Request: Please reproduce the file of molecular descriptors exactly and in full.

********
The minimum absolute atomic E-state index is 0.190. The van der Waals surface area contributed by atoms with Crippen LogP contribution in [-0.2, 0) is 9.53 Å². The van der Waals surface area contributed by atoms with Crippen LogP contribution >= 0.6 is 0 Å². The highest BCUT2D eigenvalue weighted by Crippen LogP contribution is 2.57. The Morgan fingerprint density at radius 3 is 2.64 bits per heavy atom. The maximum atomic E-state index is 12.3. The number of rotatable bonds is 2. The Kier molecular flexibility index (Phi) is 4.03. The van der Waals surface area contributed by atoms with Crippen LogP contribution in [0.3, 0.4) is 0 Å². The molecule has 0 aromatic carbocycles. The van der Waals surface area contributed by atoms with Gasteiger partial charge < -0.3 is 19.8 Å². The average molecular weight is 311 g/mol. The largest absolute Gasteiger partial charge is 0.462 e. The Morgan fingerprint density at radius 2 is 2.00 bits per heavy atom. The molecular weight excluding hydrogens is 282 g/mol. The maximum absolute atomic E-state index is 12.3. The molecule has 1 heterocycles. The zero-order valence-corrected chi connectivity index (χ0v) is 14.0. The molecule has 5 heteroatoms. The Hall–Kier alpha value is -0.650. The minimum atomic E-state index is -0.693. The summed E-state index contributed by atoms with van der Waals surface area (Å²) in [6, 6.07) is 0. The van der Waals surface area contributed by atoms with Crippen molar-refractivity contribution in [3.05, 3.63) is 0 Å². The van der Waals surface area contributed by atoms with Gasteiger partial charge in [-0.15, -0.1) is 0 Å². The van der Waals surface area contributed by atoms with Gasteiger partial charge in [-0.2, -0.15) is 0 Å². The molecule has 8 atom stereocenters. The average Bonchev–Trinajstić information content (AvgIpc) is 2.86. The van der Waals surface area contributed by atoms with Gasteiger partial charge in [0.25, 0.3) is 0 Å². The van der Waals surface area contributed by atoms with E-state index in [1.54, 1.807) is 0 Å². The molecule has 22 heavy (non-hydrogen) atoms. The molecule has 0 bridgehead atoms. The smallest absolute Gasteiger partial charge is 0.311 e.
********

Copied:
The minimum absolute atomic E-state index is 0.190. The van der Waals surface area contributed by atoms with Crippen LogP contribution in [-0.2, 0) is 9.53 Å². The van der Waals surface area contributed by atoms with Crippen LogP contribution >= 0.6 is 0 Å². The highest BCUT2D eigenvalue weighted by Crippen LogP contribution is 2.57. The Morgan fingerprint density at radius 3 is 2.64 bits per heavy atom. The maximum atomic E-state index is 12.3. The number of rotatable bonds is 2. The Kier molecular flexibility index (Phi) is 4.03. The van der Waals surface area contributed by atoms with Crippen LogP contribution in [0.3, 0.4) is 0 Å². The molecule has 0 aromatic carbocycles. The van der Waals surface area contributed by atoms with Gasteiger partial charge < -0.3 is 19.8 Å². The average molecular weight is 311 g/mol. The largest absolute Gasteiger partial charge is 0.462 e. The Morgan fingerprint density at radius 2 is 2.00 bits per heavy atom. The molecular weight excluding hydrogens is 282 g/mol. The maximum absolute atomic E-state index is 12.3. The molecule has 1 heterocycles. The zero-order valence-corrected chi connectivity index (χ0v) is 14.0. The molecule has 5 heteroatoms. The Hall–Kier alpha value is -0.650. The minimum atomic E-state index is -0.693. The summed E-state index contributed by atoms with van der Waals surface area (Å²) in [6, 6.07) is 0. The van der Waals surface area contributed by atoms with Crippen molar-refractivity contribution in [3.05, 3.63) is 0 Å². The van der Waals surface area contributed by atoms with Gasteiger partial charge in [-0.15, -0.1) is 0 Å². The van der Waals surface area contributed by atoms with Gasteiger partial charge in [-0.2, -0.15) is 0 Å². The molecule has 8 atom stereocenters. The average Bonchev–Trinajstić information content (AvgIpc) is 2.86. The van der Waals surface area contributed by atoms with Gasteiger partial charge in [0.25, 0.3) is 0 Å². The van der Waals surface area contributed by atoms with E-state index in [1.54, 1.807) is 0 Å². The molecule has 22 heavy (non-hydrogen) atoms. The molecule has 0 bridgehead atoms. The smallest absolute Gasteiger partial charge is 0.311 e.